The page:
Southern California home prices dipped from October to November, the first decline in nine months.
The average home price in the six-county region clocked in at $829,557 in November, down 0.1% from October, according to data released by Zillow this week.
All counties saw drops except Orange County, where values rose slightly.
Nicole Bachaud, a senior economist with the real estate website Zillow, said the small price declines across much of Southern California can be attributed to two things: Fall is typically a slower time of the year for home sales and buyers are struggling with high prices and high mortgage rates.
“It’s really challenging,” she said.
According to the California Assn. of Realtors, only 11% of households in both Los Angeles County and Orange County could afford a median-priced house during the third quarter; that measure stood at 19% in Riverside County and 25% in San Bernardino County.
When mortgage rates first surged last year, home prices fell in response as buyers pulled away and inventory swelled. But prices started rising again this year as homeowners increasingly chose not to sell, unwilling to give up their rock-bottom mortgage rates on loans taken out before or during the pandemic.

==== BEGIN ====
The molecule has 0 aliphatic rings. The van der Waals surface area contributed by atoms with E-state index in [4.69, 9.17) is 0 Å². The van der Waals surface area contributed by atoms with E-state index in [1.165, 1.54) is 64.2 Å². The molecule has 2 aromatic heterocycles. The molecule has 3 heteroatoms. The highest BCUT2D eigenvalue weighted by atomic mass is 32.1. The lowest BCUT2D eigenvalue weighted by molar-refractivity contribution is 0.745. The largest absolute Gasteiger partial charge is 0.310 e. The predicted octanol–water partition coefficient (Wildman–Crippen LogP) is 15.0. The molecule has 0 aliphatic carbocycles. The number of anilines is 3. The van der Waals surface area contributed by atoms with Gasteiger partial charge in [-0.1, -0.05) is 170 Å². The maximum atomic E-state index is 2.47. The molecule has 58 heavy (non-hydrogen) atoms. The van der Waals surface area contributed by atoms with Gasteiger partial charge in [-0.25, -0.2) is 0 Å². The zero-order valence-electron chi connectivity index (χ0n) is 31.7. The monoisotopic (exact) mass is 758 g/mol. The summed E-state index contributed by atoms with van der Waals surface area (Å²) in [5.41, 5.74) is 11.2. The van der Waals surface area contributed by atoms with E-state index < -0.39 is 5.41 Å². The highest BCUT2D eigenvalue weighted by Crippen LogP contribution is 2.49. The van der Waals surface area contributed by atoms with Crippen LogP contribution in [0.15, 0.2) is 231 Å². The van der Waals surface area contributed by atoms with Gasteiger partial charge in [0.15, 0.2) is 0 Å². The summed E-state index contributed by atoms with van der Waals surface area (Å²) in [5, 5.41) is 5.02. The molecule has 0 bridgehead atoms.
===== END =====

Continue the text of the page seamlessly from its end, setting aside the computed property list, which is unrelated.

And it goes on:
In most counties, home prices are near their all-time peaks despite November’s small decline. In Orange County, prices are setting records.
Prospective buyers received a sliver of good news in recent weeks. Mortgage interest rates have fallen from a high of 7.79% to the low-7% range, giving them a bit more buying power.
But experts don’t expect a significant improvement in affordability.
Bachaud said mortgage rates are likely to remain high, which will keep inventories tight as many existing homeowners choose to stay put. At the same time, those high rates should also keep prices from surging, since they limit how much people can afford, Bachaud said.
Overall, Zillow expects home prices over the next year to rise 0.1% in the Inland Empire counties of Riverside and San Bernardino. Across Los Angeles and Orange counties, prices should fall 1.6%. In San Diego County, prices are expected to remain flat, while in Ventura County they should drop 2%.
When it comes to the rental market, prices are also dropping slightly. Experts say that’s because the number of vacancies is rising as apartment supply expands and consumers worry about the economy and inflation.
In November, the median rent for vacant units of all sizes across Los Angeles County was $1,900, down 1.9% from a year earlier, according to data from Apartment List.
If the Federal Reserve’s actions to tame inflation push the economy into recession, home values and rents could drop further. However, there’s growing optimism that the country will avoid an economic downturn.